I'd think the Drug Free Conference is also something the new Crime Prevention Director would want to support. Of course, that assumes the conference actually has been successful in steering teenagers away from illegal drugs -- and I've noticed most of the weird methamphetamine cases do come from Lee and Chambers Counties.
Which reminds me: what do you think of the new anti-meth billboards across Columbus? Some of them illustrate the effects of the drug with pictures of bathroom stools. Really now -- drinking too much sweet tea during the summer can put you there, too.
BLOG EXCLUSIVE UPDATE: When we found out WRCG was changing from talk radio to "True Oldies," one man came to mind right away. We wanted to know what a long-time host of "TalkLine" thought of this switch, and how historic the switch is. He replied with a two-part e-mail Thursday:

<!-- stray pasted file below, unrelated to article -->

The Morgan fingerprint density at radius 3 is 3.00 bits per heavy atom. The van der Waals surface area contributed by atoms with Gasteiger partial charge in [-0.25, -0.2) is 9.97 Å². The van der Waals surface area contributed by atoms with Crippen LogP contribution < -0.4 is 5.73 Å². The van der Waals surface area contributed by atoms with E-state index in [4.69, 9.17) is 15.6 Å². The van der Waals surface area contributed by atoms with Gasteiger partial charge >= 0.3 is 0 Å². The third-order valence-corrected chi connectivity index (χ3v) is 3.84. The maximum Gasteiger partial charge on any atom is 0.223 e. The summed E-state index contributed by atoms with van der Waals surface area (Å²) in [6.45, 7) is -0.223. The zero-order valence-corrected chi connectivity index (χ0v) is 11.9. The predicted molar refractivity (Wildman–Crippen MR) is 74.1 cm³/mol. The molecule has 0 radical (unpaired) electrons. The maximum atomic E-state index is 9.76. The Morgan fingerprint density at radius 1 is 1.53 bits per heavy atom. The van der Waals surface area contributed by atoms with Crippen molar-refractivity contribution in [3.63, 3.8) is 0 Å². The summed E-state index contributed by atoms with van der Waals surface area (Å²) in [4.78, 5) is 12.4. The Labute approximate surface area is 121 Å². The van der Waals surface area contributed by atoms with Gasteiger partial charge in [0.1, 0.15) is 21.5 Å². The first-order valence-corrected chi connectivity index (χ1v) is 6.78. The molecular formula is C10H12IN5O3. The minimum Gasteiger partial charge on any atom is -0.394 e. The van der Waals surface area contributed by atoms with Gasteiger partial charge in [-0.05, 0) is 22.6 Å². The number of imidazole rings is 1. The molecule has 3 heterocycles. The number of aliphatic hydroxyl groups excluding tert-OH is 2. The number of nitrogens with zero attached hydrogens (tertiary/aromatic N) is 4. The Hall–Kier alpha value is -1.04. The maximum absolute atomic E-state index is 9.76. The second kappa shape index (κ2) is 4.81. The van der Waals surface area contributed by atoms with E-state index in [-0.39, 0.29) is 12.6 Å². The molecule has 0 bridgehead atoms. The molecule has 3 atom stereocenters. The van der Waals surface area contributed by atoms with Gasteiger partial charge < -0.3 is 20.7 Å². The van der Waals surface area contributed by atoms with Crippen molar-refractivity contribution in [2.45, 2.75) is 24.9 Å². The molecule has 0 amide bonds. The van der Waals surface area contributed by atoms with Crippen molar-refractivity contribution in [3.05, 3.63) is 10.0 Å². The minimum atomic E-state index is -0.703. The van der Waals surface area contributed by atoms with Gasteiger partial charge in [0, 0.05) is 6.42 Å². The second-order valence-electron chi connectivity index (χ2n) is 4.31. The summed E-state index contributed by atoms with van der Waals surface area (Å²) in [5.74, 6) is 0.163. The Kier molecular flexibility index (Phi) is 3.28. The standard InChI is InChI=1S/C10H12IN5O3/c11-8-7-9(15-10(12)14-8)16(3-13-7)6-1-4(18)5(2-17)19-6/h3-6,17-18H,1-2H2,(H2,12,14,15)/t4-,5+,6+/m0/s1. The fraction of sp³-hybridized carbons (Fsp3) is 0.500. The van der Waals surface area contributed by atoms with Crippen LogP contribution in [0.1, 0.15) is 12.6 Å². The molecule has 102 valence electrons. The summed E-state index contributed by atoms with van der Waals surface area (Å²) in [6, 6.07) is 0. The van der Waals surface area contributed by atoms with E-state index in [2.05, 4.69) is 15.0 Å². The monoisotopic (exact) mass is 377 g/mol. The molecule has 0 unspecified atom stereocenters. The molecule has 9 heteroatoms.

Hey..Are you kidding me? this isn't an April fool's joke?....
My first thought is how stupid to put a failed music format you took off one station and put on another. And then change the format of another in the group to Lite 103.7 when the Lite format was the biggest failure probbably in Columbus radio history when 107Q changed to Lite 107.3 in the early 90 ....
ok..here are some WRCG facts..
Ed Wilson first began Talkline in 1981 when he came over to the McClure broadcasting from WDAK. It was a re-creation of his popular "What's your answer program" on WDAK.
Ed Wilson left WRCG and Talkline to go to (WPNX) and the station known as 'Info Radio." That didn't last very long. Richard Hyatt then hosted talkline from early 1989 til early 1991 and I took over Talkine permanently from June 1991-September 2001. After that Doug Graham, my old Talkline producer who I called Jerry Garcia, and then Robbie Watson.
The station is one of the oldest stations in Georgia. I believe went on the air in 1928.
Scott Miller first joined WRCG, I believe, in 1981. I came in January 1987. I worked with Scott on the morning show until he left for WDAK in 1999.